When buying a rose bush, you may have sometimes thought that the price was pretty high. But suppose YOU were producing them. What would you want for a plant that had gone through these various stages of development and growth?
So join me for some armchair day dreaming. Let’s indulge in some flights of fancy; just suppose that YOU decide to become a rose grower.
You will find rose bushes produced over a wide area: Arizona, California, New York, Ohio, Oregon, Pennsylvania and Texas, to name some of the leading areas in alphabetical order.
While operations will vary some, here is about what you could expect if you followed your day dreams and became a rose grower.
You will first need substantial acreage of some desirable ground. Deep sandy loam would do, and just in case nature forgets you, it is desirable to have some way of irrigating your crop if necessary.
Now are you going to be strictly a grower of existing varieties, or are you also going to be a hybridizer and develop some of your own patented varieties? Of course this phase of rose growing is fascinating especially when you realize that it requires thousands of tests and trials. Maybe, after years you will come up with a patentable winner. If you do, and it should become popular, you can license others to grow YOUR rose on a royalty basis.
You should go into this with your eyes open, of course, and realize that even though you make many crosses, you may NEVER have a successful one. Maybe we’d better leave that to the experts in that field, many of whom have spent a lifetime at it. You’ll grow the standard roses.
In some areas they start from multiflora seed, but most use cuttings. So, for the first year you will need a source of cuttings for root stock. Most growers use three forms of Rosa multiflora japonica. One has a trailing tendency, one a spreader, and one grows more upright. The advantage of using the three kinds is their different maturity rates, thus enabling you to prolong the budding season. But that is a year away yet.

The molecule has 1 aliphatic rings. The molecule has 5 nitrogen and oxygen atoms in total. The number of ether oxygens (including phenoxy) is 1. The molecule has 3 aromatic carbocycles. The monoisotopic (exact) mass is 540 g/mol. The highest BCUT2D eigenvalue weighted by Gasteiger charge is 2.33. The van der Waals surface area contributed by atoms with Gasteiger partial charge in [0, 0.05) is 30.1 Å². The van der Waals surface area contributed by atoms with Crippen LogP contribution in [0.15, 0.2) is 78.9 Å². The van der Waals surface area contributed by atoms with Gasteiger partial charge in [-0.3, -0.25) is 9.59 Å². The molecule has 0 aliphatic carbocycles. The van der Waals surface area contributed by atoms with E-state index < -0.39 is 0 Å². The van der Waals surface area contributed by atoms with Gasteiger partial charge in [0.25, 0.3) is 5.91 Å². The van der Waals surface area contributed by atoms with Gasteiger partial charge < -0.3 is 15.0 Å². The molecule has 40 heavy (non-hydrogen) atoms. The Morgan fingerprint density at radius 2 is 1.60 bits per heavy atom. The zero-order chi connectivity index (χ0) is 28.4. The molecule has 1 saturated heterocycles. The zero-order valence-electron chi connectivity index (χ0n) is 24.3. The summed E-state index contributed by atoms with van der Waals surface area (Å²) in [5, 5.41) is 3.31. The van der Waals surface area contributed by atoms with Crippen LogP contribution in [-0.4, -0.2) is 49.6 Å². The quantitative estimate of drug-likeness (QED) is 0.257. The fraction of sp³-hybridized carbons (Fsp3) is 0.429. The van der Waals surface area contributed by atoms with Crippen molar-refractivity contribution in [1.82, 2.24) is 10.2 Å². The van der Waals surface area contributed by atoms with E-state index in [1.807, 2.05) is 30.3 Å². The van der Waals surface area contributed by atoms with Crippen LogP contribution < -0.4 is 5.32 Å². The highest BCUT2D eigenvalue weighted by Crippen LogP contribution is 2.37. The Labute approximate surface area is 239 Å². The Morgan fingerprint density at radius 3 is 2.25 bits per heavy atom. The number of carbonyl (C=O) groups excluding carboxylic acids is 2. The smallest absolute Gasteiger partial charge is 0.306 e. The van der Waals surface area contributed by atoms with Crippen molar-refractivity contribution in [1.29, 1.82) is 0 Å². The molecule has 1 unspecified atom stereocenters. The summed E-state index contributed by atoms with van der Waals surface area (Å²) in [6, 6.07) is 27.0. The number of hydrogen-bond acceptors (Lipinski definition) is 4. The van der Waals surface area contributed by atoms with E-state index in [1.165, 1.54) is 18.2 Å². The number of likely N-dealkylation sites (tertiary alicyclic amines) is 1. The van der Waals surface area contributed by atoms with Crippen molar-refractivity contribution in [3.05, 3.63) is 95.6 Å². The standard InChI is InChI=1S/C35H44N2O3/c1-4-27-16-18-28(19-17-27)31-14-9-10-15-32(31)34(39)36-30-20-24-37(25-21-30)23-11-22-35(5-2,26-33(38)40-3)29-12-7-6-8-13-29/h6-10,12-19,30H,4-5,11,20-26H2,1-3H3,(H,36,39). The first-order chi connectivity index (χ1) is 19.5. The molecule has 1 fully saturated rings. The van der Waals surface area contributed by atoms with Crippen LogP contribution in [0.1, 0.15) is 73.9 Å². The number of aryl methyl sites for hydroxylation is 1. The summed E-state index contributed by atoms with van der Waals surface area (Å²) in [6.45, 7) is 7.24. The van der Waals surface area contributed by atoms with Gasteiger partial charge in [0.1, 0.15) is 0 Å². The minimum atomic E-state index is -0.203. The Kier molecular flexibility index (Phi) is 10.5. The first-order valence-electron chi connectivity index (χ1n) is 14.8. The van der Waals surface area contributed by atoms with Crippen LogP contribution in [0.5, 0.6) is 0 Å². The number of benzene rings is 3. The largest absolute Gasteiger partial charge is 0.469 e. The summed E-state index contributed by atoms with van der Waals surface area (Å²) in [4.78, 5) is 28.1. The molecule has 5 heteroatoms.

Your cuttings will be about six to eight inches long, of semi-mature wood. You’ll go over each with a sharp knife removing all but the top two or three buds. You’ll need about 16,000 cuttings per acre. It is to be assumed that by now your field has been prepared, so first you lay off the rows to 54 inches apart. You can use a coulter behind a tractor to open up a slight trench; or you can use a dobber to make the holes about six to eight inches apart.
Now you stick the cuttings into the soil, leaving only about a half inch above the surface. You can see now why you need a loose sandy soil, not only to stick the cuttings in, but also to firm easily around the cuttings. There must be no air left around these. If the soil is too dry, you must also water these in.
During the year (you hope most of these strike roots), all you need do is fertilize, spray and cultivate. In June or the next fall you are ready for budding onto the root stocks the various varieties of roses you wish to produce. The first year, of course, you will need a source of budwood. These are first dethorned and the buds are sliced off with a sharp knife, just skin deep.
So with your bucket of budwood, you go down the row again. Just at the ground surface you make a T cut in the shank of the developing cutting of the multiflora plant. This cut should just go through” the bark. You peel back the lower lips on the “T end and slip the bud in place. (Point up, of course.) The bark is pulled over the bud and held in place with a piece of rubber. This in time rots off as the bud takes and the plants grow.
Now another year of cultivating, dusting, spraying, fertilizing, applying pesticides, etc. In March or April when the buds have “taken” and start growing, you again go through, this time cutting off all of the multiflora branches, including the one on which you did the budding, just above the bud. When the bud shoots are well started they are topped to force branching. Be very careful with fertilizer and pesticide application rates at this stage.
By fall you are ready to start digging. If you dig before a freeze has knocked the leaves off, you have to deleaf the plants by hand, or some use a gas, heat, etc. But when you have a good freeze, your harvesting begins in earnest.